Abstract: The laws of gravitation have been tested for a long time with steadily improving precision, leading at some moment of time to paradigmatic evolutions. Pursuing this continual effort is of great importance for science. In this communication, we focus on Solar System tests of gravity and more precisely on possible tests that can be performed with radio science observations (Range and Doppler). After briefly reviewing the current tests of gravitation at Solar System scales, we give motivations to continue such experiments. In order to obtain signature and estimate the amplitude of anomalous signals that could show up in radio science observables because of modified gravitational laws, we developed a new software that simulates Range/Doppler signals. We present this new tool that simulates radio science observables directly from the space-time metric. We apply this tool to the Cassini mission during its cruise from Jupiter to Saturn and derive constraints on the parameters entering alternative theories of gravity beyond the standard Parametrized Post Newtonian theory.
The Lense-Thirring effect in the Jovian system of the Galilean satellites and its measurability
Lorenzo Iorio,Valery Lainey
Physics , 2005, DOI: 10.1142/S0218271805008133
Abstract: In this paper we investigate the possibility of measuring the post-Newtonian general relativistic gravitomagnetic Lense-Thirring effect in the Jovian system of its Galilean satellites Io, Europa, Ganymede and Callisto in view of recent developments in processing and modelling their optical observations spanning a large time interval (125 years). The present day best observations have an accuracy between several kilometers to few tens of kilometers, which is just the order of magnitude of the Lense-Thirring shifts of the orbits of the Galilean satellites over almost a century. From a comparison between analytical development and numerical integration it turns out that, unfortunately, most of the secular component of the gravitomagnetic signature is removed in the process of fitting the initial conditions. Indeed, an estimation of the magnitude of the Lense-Thirring effect in the ephemerides residuals is given; the resulting residuals have a maximum magnitude of 20 meters only (over 125 years).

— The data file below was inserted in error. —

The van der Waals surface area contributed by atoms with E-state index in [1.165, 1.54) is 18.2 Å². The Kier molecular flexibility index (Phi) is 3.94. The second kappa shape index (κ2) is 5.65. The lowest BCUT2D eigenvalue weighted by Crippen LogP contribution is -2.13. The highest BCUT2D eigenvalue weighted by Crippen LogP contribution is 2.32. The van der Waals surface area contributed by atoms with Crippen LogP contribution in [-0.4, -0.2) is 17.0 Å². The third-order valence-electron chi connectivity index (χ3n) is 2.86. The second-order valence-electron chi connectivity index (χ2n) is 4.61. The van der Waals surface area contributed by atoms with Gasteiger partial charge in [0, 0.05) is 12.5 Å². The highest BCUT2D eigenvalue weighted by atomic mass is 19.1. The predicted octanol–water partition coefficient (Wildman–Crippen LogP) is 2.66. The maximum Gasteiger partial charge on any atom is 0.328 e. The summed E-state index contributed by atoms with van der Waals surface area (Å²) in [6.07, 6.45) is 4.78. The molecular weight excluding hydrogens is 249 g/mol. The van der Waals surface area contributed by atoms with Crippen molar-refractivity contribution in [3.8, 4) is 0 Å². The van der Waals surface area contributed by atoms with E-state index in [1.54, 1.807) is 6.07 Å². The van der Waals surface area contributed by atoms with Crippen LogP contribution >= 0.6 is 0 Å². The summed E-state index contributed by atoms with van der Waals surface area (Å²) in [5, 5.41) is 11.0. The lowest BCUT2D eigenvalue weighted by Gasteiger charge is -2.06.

The Physics of Bodily Tides in Terrestrial Planets, and the Appropriate Scales of Dynamical Evolution
Michael Efroimsky,Valery Lainey
Physics , 2007, DOI: 10.1029/2007JE002908
Abstract: Any model of tides is based on a specific hypothesis of how lagging depends on the tidal-flexure frequency. For example, Gerstenkorn (1955), MacDonald (1964), and Kaula (1964) assumed constancy of the geometric lag angle, while Singer (1968) and Mignard (1979, 1980) asserted constancy of the time lag. Thus, each of these two models was based on a certain law of scaling of the geometric lag. The actual dependence of the geometric lag on the frequency is more complicated and is determined by the rheology of the planet. Besides, each particular functional form of this dependence will unambiguously fix the appropriate form of the frequency dependence of the tidal quality factor, Q. Since at present we know the shape of the dependence of Q upon the frequency, we can reverse our line of reasoning and single out the appropriate actual frequency-dependence of the angular lag. This dependence turns out to be different from those employed hitherto, and it entails considerable alterations in the time scales of the tide-generated dynamical evolution. Phobos' fall on Mars is an example we consider.
Radioscience simulations in General Relativity and in alternative theories of gravity
A. Hees,B. Lamine,S. Reynaud,M. -T. Jaekel,C. Le Poncin-Lafitte,V. Lainey,A. Füzfa,J. -M. Courty,V. Dehant,P. Wolf
Physics , 2012, DOI: 10.1088/0264-9381/29/23/235027
Abstract: In this paper, we focus on the possibility to test General Relativity in the Solar System with radioscience measurements. To this aim, we present a new software that simulates Range and Doppler signals directly from the space-time metric. This flexible approach allows one to perform simulations in General Relativity and in alternative metric theories of gravity. In a second step, a least-squares fit of the different initial conditions involved in the situation is performed in order to compare anomalous signals produced by a given alternative theory with the ones obtained in General Relativity. This software provides orders of magnitude and signatures stemming from hypothetical alternative theories of gravity on radioscience signals. As an application, we present some simulations done for the Cassini mission in Post-Einsteinian Gravity and in the context of MOND External Field Effect. We deduce constraints on the Post-Einsteinian parameters but find that the considered arc of the Cassini mission is not useful to constrain the MOND External Field Effect.